|||Brunswick Street, Bank Street junction (Morley)
|April 1969. This is the junction between Bank Street and Brunswick Street, taken from Dawson Hill. Bank Street runs from Victoria Road to Church Street, first down a steep section locally called the Old Hill (coming in on this photograph from the left) and then back up to the top of Chapel Hill (going off to the right), where some well-known houses were situated in the 18th century. These were Prospect House, Yew Tree House, Bank House and Corporal Crowther's House. Of these Prospect House, in front of the Prospect Mills, Yew Tree House and half of Bank House are shown. Notice the high protective walls keeping the soil in position in this area. Opposite the junction where the old buildings are shown in the bottom right hand corner was Hirst's Yard where the 1849 outbreak of cholera in Morley first started. Photograph from the David Atkinson Archive.
[internal reference; 2005106_48284549:Morley M 313]
|||Chapel Hill (Morley) (3 comments)
1967 view of houses and shopfronts on Chapel Hill, looking towards Morley Bottoms.
Stone fronted two storey building with possibly Hairdresser's shop front.
Woman in foreground sweeping front yard.
Man with dog walking towards the traffic lights at Morley Bottoms.
A car is parked at the side of the road being overtaken by a van.
There is a Chemist on the corner of Station Road and Queen Street.
Toulman's Wool shop is clearly visible on Queen Street.
Rehoboth Chapel in the background with Morley Hall visible to the left.
[internal reference; 200236_4339236:MO/605]
|||Chapel Hill from Morley Bottoms (Morley)
View of Chapel Hill from Morley Bottoms with a light covering of snow. On the left are three storey shop properties, including a milinery specialists followed by J.W. Clapham, the herbalist also of Vicar Lane, Leeds. The end of the block has arched windows with three shops at ground level. This is the Conservative Club dating from 1899. Then the snow covered slope of the steps up to Bank Street are just visible. On the right william Baxter's Fish, Game and Poultry merchant's can be seen at the junction with Station Road. This is the first property in a row numbered 2 - 6 Chapel Hill at one side and 1 to 9 Station Road at the other.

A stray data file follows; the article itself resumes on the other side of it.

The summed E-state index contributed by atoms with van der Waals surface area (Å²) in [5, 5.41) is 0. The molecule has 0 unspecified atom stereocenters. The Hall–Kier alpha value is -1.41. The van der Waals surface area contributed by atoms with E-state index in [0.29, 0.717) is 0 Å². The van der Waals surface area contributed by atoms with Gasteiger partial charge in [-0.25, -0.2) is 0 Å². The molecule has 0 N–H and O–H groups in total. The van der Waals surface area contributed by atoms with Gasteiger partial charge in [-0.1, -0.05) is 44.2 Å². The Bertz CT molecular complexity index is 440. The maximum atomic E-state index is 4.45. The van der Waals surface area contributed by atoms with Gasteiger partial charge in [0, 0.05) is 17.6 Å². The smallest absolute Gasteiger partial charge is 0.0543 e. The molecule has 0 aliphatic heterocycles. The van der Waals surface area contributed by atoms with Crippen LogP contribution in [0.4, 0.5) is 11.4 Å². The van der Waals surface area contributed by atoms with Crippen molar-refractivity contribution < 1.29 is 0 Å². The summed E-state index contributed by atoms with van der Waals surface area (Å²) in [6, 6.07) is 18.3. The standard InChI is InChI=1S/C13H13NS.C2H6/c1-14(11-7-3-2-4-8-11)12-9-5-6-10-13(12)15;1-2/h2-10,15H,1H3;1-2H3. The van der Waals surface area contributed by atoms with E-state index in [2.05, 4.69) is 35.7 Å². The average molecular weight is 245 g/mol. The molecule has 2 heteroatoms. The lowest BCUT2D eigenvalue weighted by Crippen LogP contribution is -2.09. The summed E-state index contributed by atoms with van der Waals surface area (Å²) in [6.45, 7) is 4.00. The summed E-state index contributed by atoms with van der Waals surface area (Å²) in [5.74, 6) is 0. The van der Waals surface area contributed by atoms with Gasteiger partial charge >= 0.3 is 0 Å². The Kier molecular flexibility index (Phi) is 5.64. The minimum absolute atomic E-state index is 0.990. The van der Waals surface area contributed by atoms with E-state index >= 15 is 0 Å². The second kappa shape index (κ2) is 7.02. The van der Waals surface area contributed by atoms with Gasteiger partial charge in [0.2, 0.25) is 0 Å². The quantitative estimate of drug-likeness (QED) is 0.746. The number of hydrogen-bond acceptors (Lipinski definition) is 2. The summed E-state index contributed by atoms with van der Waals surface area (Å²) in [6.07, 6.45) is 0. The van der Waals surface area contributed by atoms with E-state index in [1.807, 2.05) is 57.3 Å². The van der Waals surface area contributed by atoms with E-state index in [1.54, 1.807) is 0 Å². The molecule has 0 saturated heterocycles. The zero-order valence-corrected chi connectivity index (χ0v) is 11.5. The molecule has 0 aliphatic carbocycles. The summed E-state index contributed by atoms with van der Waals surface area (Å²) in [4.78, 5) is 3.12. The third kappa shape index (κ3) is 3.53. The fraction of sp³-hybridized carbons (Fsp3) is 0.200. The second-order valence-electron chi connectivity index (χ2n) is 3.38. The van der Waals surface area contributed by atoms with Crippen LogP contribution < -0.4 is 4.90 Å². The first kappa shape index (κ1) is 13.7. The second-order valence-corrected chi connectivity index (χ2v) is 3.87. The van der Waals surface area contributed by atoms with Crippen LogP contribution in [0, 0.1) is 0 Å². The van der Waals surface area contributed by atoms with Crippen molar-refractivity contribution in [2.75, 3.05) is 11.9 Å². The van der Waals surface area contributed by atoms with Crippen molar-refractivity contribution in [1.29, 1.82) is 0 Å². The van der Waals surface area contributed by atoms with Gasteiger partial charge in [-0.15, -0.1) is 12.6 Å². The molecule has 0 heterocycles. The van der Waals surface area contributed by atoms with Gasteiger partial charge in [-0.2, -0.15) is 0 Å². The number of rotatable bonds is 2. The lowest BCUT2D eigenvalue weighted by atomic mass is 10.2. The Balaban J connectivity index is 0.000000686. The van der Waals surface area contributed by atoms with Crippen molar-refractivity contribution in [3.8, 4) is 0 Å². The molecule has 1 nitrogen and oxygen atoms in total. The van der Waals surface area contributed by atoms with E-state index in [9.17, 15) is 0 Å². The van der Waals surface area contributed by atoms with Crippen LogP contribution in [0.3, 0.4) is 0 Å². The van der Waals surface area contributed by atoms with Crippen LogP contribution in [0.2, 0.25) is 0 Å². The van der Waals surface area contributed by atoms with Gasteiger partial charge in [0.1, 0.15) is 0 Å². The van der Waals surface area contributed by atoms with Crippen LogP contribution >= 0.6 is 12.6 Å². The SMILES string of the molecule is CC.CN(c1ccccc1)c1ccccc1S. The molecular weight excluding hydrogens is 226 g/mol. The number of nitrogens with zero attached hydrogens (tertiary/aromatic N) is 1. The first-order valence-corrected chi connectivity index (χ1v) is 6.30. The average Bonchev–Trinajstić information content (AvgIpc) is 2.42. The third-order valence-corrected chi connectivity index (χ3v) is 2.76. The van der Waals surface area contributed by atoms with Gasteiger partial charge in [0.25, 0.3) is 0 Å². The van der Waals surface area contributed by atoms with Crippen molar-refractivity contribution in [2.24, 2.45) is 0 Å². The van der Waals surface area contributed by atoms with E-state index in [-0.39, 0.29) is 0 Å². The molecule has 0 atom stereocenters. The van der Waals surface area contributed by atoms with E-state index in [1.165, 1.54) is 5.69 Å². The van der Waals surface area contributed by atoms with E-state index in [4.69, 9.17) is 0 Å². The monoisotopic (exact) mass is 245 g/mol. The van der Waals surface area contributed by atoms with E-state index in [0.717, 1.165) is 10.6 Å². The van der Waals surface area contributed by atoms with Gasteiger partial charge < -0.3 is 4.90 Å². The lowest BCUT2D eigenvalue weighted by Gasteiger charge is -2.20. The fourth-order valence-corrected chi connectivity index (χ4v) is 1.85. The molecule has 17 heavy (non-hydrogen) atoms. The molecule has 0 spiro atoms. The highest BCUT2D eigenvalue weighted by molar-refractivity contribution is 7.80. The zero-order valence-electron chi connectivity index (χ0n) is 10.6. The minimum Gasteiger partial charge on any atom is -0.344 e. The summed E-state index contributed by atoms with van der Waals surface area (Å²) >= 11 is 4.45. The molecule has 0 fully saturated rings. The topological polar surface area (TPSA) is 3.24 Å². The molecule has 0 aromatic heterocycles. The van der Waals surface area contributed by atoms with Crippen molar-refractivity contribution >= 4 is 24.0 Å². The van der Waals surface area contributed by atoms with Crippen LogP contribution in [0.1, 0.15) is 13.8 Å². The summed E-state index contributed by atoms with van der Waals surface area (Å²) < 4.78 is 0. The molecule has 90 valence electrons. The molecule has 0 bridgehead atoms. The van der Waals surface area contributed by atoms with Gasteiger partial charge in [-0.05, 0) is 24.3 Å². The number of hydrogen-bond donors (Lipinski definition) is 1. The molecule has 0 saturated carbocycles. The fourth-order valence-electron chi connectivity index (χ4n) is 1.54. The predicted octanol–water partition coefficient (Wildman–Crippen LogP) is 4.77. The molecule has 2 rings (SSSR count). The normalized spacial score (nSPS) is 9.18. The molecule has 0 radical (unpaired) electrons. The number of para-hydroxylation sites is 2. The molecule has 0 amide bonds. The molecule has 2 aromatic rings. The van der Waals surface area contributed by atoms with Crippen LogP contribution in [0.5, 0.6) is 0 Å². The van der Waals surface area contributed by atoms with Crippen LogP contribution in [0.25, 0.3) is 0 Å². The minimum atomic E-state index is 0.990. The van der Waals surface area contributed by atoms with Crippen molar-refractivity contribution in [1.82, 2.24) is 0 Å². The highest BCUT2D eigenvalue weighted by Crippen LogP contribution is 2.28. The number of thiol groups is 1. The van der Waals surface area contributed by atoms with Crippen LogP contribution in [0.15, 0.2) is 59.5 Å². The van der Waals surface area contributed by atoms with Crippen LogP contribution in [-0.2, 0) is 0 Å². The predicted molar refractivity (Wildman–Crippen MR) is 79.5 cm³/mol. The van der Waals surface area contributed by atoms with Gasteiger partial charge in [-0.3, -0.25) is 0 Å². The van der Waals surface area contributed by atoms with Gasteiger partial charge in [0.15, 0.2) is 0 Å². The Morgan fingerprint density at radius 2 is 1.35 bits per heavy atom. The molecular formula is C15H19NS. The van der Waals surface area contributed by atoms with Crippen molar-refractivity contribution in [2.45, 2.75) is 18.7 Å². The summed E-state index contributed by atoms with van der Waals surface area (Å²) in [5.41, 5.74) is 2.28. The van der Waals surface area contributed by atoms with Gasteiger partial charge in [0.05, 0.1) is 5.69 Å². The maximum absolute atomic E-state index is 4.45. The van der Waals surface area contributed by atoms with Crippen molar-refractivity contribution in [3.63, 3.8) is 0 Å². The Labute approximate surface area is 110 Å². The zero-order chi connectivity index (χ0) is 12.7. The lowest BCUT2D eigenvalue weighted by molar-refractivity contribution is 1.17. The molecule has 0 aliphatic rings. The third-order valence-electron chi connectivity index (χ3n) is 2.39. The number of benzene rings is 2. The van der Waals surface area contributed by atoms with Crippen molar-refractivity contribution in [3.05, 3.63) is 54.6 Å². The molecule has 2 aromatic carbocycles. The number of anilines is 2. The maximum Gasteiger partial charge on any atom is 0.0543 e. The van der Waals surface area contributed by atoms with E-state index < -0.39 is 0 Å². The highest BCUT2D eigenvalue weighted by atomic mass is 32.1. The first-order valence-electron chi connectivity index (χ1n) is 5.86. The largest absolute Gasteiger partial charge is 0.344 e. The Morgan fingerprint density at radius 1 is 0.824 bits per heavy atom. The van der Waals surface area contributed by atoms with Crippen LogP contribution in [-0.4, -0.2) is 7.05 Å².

Photograph from the David Atkinson Archive.
[internal reference; 2006125_162465:MORLEY M 1562]
|||Chapel Hill from Troy Road (Morley) (1 comment)
A snowy view over Chapel Hill from Troy Road on a dull, wintry day. Moving from the bottom to the top, on the left hand side there are a block of red brick lock-up shops; three storey housing with a kiosk paper shop on Station Road, with shops round the other side on Chapel Hill; the Morley Conservative Club; Bank House, a doctor's living quarters and surgery; the large three storey block of 1934 of prospect Mills. Bank Street between Bank House and the Conservative Club contains much old housing including the original Carrier's Arms. Much of the pedestrian movement around this part of town leading to Morley Bottoms was up and down long flights of steps into the slopes of the valley stream which has been culverted under Station Road. Photograph by Len Sanderson, part of the David Atkinson Archive.
[internal reference; 20051024_77869815:Morley M 79]
|||Chapel Hill, Bank Street junction (Morley)
|1963. The junction between Chapel Hill and Bank Street. The Corporation were in the final stages of clearing the Jackson Lane area and then re-aligning the streets. One of the roads to be cut off here was Bank Street which was no longer allowed to come into Chapel Hill. The area where the vehicles are parked was turned into garage spaces. The bottom of Jackson Lane was also turned into garage spaces though a footpath used the steps into Chapel Hill about opposite where the bus is. Later on the Carriers Arms and other buildings on that side of the road were demolished and new flats put in their place. Photograph from the David Atkinson Archive.
[internal reference; 2006112_160282:Morley M 614]